Posts I guess

Style 4 – Haruki Murakami // Japan, in the late 1960s

I walked across the rooftop to where my new friends were smoking, laughing, and looking at the city scape below. It was pretty, but I could not concentrate on it. I couldn’t shake this feeling that I wasn’t supposed to be here, that I was supposed to be back in Tokyo, sitting in one of those jazz cafes like I did every day when I wasn’t at school and wait for him. I told everyone I wrote poetry and listened to records, trying to be the next generation of Japanese revolutionists without having to do a thing. But I was there, watching for Kaoru, because for many years I had loved him. To Kaoru, I was nothing, like a sheet of agar melting into simmering water.

There had been a party, and I had gotten drunk. I had spotted Kaoru, against the wall, looking very American and non-chalant. He was smoking, talking with a gorgeous blond woman about the latest rumor that a blunt had been found by he police which had shut down the entire production of Hair. It was a great scandal, at least in this scene I was pretending in as one of them. I should have cared.

I ended up alone, with Kaoru, and I kissed him. His face clouded and he left, leaving me, standing there like a phone off the hook.

I could not bear being in the same city as Kaoru, knowing we were walking the same streets, reading the same underground zines and listening to jazz records in the same cafes. It was unbearable.

So I told my parents I wanted to continue my studies in Europe for a semester. They were impressed, considering I had never once been passionate on my own, which also baffled me because the Japanese education system raises you to not have any thoughts at all. I packed my suitcase, methodically, careful not to pack anything I wore when I kissed Kaoru.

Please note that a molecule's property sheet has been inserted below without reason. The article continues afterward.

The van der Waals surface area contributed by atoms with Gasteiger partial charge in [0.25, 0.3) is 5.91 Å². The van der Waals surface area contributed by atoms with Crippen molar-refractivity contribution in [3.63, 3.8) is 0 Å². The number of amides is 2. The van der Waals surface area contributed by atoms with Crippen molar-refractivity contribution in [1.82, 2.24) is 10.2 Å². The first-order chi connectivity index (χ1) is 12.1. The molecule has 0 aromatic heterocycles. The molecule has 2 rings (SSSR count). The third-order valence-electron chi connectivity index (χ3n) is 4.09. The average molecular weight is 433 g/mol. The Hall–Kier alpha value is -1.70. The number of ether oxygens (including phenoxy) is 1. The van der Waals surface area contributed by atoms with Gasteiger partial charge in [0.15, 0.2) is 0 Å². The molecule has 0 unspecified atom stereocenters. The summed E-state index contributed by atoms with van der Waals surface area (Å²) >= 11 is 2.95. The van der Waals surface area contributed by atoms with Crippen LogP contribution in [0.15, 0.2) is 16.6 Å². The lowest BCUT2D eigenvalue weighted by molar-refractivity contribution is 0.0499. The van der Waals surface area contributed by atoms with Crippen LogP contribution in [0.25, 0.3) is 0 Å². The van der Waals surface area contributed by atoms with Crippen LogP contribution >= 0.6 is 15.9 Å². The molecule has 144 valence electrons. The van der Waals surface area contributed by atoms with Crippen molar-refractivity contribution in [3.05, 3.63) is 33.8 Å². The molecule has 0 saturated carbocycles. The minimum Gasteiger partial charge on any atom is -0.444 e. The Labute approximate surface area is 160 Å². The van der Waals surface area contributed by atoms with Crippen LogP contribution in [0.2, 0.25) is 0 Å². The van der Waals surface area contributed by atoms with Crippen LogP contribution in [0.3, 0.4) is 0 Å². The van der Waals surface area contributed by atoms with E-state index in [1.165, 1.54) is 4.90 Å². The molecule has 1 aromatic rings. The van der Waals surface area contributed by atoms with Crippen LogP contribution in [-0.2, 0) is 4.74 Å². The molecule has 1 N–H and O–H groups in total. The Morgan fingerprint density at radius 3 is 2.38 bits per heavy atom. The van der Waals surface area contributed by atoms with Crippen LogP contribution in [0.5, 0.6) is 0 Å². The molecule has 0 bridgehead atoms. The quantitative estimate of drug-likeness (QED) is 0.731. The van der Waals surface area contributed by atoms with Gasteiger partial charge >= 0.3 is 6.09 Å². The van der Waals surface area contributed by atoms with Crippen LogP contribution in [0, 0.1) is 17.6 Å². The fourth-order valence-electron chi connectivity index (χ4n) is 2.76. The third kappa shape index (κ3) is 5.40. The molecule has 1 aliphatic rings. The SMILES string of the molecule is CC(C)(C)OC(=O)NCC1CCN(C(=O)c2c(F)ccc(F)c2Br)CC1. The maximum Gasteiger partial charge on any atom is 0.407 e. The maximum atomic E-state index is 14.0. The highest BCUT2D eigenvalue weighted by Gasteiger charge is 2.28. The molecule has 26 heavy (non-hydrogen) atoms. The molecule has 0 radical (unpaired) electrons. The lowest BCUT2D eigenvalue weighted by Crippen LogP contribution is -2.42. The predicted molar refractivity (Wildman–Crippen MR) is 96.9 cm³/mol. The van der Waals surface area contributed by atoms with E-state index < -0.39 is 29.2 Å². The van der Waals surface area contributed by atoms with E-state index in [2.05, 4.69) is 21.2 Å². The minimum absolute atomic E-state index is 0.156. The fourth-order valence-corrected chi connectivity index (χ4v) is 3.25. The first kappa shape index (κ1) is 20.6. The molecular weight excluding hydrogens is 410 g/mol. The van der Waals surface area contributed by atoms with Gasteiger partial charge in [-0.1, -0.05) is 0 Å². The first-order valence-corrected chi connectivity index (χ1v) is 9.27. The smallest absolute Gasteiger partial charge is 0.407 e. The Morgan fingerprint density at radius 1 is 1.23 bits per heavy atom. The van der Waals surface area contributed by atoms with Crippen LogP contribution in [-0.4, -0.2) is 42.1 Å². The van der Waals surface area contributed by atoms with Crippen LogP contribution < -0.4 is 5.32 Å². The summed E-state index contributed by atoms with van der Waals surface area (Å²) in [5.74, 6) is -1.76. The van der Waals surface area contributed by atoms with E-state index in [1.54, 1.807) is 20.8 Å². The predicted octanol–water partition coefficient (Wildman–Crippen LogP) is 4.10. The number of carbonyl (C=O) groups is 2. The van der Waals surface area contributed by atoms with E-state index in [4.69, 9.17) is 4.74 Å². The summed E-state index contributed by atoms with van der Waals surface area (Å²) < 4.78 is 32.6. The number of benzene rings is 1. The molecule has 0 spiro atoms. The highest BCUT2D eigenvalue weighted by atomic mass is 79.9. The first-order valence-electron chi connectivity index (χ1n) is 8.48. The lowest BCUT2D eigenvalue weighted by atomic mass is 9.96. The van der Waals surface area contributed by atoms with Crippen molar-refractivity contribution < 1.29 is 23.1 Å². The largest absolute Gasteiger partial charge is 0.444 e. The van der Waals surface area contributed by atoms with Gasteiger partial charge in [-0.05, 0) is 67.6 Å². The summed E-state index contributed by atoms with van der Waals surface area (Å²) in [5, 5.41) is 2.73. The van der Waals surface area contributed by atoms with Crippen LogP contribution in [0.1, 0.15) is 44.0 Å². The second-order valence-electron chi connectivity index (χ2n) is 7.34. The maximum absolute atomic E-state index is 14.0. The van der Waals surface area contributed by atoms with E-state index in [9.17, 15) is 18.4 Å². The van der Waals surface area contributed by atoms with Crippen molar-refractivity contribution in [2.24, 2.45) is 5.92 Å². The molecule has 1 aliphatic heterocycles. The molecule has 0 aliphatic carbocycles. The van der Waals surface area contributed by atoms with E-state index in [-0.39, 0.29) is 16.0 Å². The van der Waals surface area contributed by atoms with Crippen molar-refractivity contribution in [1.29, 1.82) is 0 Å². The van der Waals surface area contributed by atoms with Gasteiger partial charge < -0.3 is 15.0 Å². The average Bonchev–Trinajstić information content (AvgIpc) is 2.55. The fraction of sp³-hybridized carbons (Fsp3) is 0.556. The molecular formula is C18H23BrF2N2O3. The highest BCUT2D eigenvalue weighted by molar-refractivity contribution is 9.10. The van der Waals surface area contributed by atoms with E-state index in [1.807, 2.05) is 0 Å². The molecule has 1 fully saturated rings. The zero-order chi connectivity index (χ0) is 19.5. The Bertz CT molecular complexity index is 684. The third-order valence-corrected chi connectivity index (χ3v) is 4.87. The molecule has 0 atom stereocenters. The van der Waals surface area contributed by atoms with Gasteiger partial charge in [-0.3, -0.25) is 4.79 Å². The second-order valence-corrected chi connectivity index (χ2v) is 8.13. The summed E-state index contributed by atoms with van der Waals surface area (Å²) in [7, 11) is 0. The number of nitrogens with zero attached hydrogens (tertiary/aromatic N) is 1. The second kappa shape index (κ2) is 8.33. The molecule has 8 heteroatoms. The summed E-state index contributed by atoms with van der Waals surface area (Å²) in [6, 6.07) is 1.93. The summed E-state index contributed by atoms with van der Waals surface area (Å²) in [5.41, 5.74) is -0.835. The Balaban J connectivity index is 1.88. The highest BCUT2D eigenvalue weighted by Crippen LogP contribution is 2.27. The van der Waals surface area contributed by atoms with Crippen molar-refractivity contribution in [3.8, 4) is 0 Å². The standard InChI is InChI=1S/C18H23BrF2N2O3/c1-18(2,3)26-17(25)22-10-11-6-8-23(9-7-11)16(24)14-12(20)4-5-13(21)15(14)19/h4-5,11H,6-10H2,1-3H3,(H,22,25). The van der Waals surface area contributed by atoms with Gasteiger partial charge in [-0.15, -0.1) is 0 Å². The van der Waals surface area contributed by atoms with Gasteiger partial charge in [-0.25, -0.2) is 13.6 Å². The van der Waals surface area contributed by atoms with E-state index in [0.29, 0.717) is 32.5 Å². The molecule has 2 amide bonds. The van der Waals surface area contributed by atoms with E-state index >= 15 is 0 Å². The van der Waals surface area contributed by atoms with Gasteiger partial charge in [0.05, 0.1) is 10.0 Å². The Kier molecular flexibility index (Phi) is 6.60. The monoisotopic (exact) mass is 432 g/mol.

In hindsight, I was a coward. I was running away, as if Kaoru was all of Tokyo. But in this far continent my love for Kaoru did not lessen, and as the days went by, I became completely obsessed with wanting to know what he was doing. I called Shoko, in Shinjuku, and made her go to the cafe and wait for Kaoru. She called me back, with a phone card in the middle of the night, to tell me he was there and alone. He was smoking, and reading a book of poetry.

I had read the same one. I laid back on the bed in the small dorm I lived in and watched the moonlight come through the lace curtains and listened to Shoko. I thought about how funny it was that despite our distance, Kaoru and I were connected by the same book.

I lingered on this through-out the day, which ruined it. My new, artificial friends decided to take me to a spot in the city where we could watch the sunset and smoke. But as I strolled across the roof, I was struck with a terrible onset of ennui. It all looked wrong. I wanted nothing more than to go home to Tokyo, because I had to be where he was.

I made myself wait an anguishing long time where the time zones were. I made Shoko call and get his phone number from the directly.

I laid there in my bed and dialed his number. I watched the rain come down against the lead glass windows, and listened to my phone as it rang and rang and rang.

Text is fictional. This is more serious than the other 3 I did, but it was the only author I could easily emulate. I like Yukio Mishima more than Murakami, but he’s more widely known.


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